By Keenan Harrell, M.A.’21
2020 has been a year like no other. From the COVID-19 pandemic, which took the world over by storm and exposed the severe systemic inequalities that exist in the U.S., to the killings of unarmed African Americans like George Floyd, Ahmaud Arbery, and Breonna Taylor and the civic unrest that has ensued, this year has been a story of immense heartbreak.
Despite such a woeful narrative surrounding this year’s reckoning with racial inequality and social injustice, there’s still opportunity for triumph. From renewed interest in civic engagement, to citizens bonding over shared inequities and unifying to eradicate them, there is promise of a more just, fair and equitable society on the horizon.
In all of this, we’ve seen prominent athletes utilizing their platform through conventional and nonconventional methods to enact meaningful social change. Through activism, athletes and sports organizations are playing a crucial role in the current fight to achieve racial equality, social justice, and systemic change within our country.
Athlete activism is not a new phenomenon. On April 28, 1967, Muhammad Ali, one of the most influential and prolific boxers the world has ever seen, stood proudly in his religious convictions and challenged America’s status quo when he refused induction into the U.S. Army. He did so as a conscientious objector to the Vietnam war. Often met with staunch criticism, Ali remained outspoken not only against his opposition to the Vietnam war, but also the oppression of Blacks in America.
Ali was bold. He was fearless. He understood that his position as a high-profile athlete gave him an extremely valuable and elevated platform to raise awareness around topics of injustice and discrimination; issues that he wasn’t just passionate about, but personally affected by. Ali’s legacy is the embodiment, and perhaps, maybe even the blueprint of modern-day athlete activism.
Today, activism through sport is more prominent and perhaps more effective than ever before. Athletes are taking matters into their own hands – utilizing their notoriety and platform to bring to light issues that have plagued our society for far too long, such as racism, vast inconsistencies within our criminal justice system, economic disenfranchisement, police brutality, gender inequality, and more.
It’s these very issues that are being addressed by some of our most prominent athletes and sports teams. Furthermore, it’s not just awareness or attention they’re raising; they’re producing tangible solutions as well. For example, NBA star LeBron James recently launched the More Than A Vote campaign to educate, empower, and mobilize citizens to vote, combat voter suppression and increase civic engagement, especially within black and brown communities. He’s also recruited other prominent athletes such as Kansas City Chiefs quarterback Patrick Mahomes and WNBA star Skylar Diggins to support and advance the campaign.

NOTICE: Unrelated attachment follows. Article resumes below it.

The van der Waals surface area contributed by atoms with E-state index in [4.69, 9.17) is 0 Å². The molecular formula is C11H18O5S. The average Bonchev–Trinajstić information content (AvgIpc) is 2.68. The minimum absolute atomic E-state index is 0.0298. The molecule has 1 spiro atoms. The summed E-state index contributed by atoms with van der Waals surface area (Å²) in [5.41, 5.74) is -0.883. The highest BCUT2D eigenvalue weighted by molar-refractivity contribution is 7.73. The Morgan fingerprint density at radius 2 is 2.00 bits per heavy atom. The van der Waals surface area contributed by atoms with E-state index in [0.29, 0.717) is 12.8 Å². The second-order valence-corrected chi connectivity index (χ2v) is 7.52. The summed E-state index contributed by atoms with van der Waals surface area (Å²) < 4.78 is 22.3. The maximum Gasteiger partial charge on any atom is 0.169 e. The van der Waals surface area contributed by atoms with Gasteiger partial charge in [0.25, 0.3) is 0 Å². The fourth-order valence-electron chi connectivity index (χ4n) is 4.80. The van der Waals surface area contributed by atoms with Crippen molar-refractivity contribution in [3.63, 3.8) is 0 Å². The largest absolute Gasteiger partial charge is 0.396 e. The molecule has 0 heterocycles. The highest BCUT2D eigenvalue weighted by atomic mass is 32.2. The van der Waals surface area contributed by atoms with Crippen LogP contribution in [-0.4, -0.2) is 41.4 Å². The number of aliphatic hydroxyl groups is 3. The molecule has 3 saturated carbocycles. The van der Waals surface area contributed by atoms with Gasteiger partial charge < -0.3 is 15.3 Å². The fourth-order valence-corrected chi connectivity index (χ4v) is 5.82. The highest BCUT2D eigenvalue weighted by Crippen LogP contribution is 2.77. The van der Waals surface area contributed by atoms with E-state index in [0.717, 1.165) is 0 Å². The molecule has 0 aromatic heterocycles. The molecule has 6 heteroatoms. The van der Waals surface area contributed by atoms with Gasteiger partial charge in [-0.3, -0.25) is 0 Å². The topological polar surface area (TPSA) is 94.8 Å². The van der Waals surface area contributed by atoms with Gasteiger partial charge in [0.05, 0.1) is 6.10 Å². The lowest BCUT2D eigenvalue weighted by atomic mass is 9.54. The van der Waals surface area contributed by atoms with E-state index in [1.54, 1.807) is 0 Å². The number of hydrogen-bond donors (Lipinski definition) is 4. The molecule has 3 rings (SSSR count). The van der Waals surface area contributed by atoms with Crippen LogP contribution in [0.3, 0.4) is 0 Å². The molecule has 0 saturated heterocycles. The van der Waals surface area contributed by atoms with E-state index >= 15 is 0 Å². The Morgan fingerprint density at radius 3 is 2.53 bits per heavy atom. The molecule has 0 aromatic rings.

Another example of athletes using their platform to advocate for social change is the story of Colin Kaepernick. Kaepernick, former NFL QB and outspoken champion for racial equality, captured America’s attention when he began to kneel during the national anthem played prior to every NFL game. He did this to bring awareness about systemic oppression, racism, and police brutality endured disproportionately by black and brown communities in the U.S.
Despite sacrificing his professional football career, Kaepernick’s activism has led to significant changes within the NFL and other prominent institutions that are likely to advance the fight against racism and inequality for years to come.
Kaepernick’s protest reignited the national conversation about race relations and police reform in the U.S. While these conversations have illustrated how polarized different groups in America are in addressing these systemic issues, enough support and attention was raised to inspire more athletes and sports organizations to take similar stances as Kaepernick.
Since Kaepernick’s initial protest in 2016, numerous players, leagues, etc., have taken a knee as a form of protest and continue to do so today. Despite being regarded by some as a controversial method of protest, kneeling has become synonymous for speaking out against systemic oppression, inequality and social injustice.
Sports play an extremely unique, yet valuable role in our society. Clearly, sports are more than just entertainment; they’re a reflection of our shared beliefs and represent some of our humanity’s best traits: common purpose, unity, teamwork, and overcoming adversity. Because of this, it’s imperative that we remain open-minded in recognizing athlete activism and/or the platform of sports as a legitimate tool in helping to solve some of our society’s most critical issues.
Athlete activism is here to stay. Not only am I a firm believer that sports will grow as a conduit in catalyzing positive social change, I also believe that they will play an integral role in creating a more equitable and just society for all.